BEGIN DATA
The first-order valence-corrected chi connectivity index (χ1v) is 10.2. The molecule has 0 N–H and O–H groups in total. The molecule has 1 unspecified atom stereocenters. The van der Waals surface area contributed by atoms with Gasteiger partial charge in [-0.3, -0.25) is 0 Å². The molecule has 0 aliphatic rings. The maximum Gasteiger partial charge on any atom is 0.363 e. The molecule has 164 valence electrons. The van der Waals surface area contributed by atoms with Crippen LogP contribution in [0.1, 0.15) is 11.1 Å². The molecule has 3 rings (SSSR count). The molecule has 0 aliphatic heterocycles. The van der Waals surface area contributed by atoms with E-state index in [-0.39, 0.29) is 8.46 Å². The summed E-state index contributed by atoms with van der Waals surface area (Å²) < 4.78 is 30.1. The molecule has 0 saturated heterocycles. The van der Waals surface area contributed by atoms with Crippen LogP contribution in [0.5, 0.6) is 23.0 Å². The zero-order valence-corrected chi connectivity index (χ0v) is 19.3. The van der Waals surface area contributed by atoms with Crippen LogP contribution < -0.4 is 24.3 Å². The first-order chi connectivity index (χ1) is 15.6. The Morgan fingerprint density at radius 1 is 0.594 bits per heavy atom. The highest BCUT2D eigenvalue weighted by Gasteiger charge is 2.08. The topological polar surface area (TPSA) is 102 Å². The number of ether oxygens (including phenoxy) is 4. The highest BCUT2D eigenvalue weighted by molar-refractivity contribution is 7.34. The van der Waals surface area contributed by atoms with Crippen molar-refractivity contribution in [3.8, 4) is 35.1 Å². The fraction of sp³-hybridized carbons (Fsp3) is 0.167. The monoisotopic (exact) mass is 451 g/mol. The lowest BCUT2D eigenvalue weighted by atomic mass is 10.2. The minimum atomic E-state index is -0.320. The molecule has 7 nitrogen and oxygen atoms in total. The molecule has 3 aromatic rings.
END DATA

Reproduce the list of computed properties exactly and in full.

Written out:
The first-order valence-corrected chi connectivity index (χ1v) is 10.2. The molecule has 0 N–H and O–H groups in total. The molecule has 1 unspecified atom stereocenters. The van der Waals surface area contributed by atoms with Gasteiger partial charge in [-0.3, -0.25) is 0 Å². The molecule has 0 aliphatic rings. The maximum Gasteiger partial charge on any atom is 0.363 e. The molecule has 164 valence electrons. The van der Waals surface area contributed by atoms with Crippen LogP contribution in [0.1, 0.15) is 11.1 Å². The molecule has 3 rings (SSSR count). The molecule has 0 aliphatic heterocycles. The van der Waals surface area contributed by atoms with E-state index in [-0.39, 0.29) is 8.46 Å². The summed E-state index contributed by atoms with van der Waals surface area (Å²) < 4.78 is 30.1. The molecule has 0 saturated heterocycles. The van der Waals surface area contributed by atoms with Crippen LogP contribution in [0.5, 0.6) is 23.0 Å². The zero-order valence-corrected chi connectivity index (χ0v) is 19.3. The van der Waals surface area contributed by atoms with Crippen LogP contribution < -0.4 is 24.3 Å². The first-order chi connectivity index (χ1) is 15.6. The Morgan fingerprint density at radius 1 is 0.594 bits per heavy atom. The highest BCUT2D eigenvalue weighted by Gasteiger charge is 2.08. The topological polar surface area (TPSA) is 102 Å². The number of ether oxygens (including phenoxy) is 4. The highest BCUT2D eigenvalue weighted by molar-refractivity contribution is 7.34. The van der Waals surface area contributed by atoms with Crippen molar-refractivity contribution in [3.8, 4) is 35.1 Å². The fraction of sp³-hybridized carbons (Fsp3) is 0.167. The monoisotopic (exact) mass is 451 g/mol. The lowest BCUT2D eigenvalue weighted by atomic mass is 10.2. The minimum atomic E-state index is -0.320. The molecule has 7 nitrogen and oxygen atoms in total. The molecule has 3 aromatic rings.